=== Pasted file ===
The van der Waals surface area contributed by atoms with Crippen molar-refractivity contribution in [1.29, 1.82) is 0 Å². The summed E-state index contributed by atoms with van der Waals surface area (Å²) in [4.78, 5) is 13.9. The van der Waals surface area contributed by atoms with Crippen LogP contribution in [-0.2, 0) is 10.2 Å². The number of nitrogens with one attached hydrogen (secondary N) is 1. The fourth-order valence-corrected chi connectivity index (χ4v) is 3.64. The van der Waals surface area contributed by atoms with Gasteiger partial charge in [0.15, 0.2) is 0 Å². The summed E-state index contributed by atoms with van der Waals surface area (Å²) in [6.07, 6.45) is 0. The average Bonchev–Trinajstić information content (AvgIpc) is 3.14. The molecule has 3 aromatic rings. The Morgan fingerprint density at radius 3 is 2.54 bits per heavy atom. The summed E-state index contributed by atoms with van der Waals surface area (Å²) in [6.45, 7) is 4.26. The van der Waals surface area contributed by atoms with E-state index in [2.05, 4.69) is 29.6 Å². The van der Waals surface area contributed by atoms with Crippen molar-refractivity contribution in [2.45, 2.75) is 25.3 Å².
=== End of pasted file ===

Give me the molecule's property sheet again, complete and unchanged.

The van der Waals surface area contributed by atoms with Crippen molar-refractivity contribution in [1.29, 1.82) is 0 Å². The summed E-state index contributed by atoms with van der Waals surface area (Å²) in [4.78, 5) is 13.9. The van der Waals surface area contributed by atoms with Crippen LogP contribution in [-0.2, 0) is 10.2 Å². The number of nitrogens with one attached hydrogen (secondary N) is 1. The fourth-order valence-corrected chi connectivity index (χ4v) is 3.64. The van der Waals surface area contributed by atoms with Gasteiger partial charge in [0.15, 0.2) is 0 Å². The summed E-state index contributed by atoms with van der Waals surface area (Å²) in [6.07, 6.45) is 0. The average Bonchev–Trinajstić information content (AvgIpc) is 3.14. The molecule has 3 aromatic rings. The Morgan fingerprint density at radius 3 is 2.54 bits per heavy atom. The summed E-state index contributed by atoms with van der Waals surface area (Å²) in [6.45, 7) is 4.26. The van der Waals surface area contributed by atoms with E-state index in [2.05, 4.69) is 29.6 Å². The van der Waals surface area contributed by atoms with Crippen molar-refractivity contribution in [2.45, 2.75) is 25.3 Å².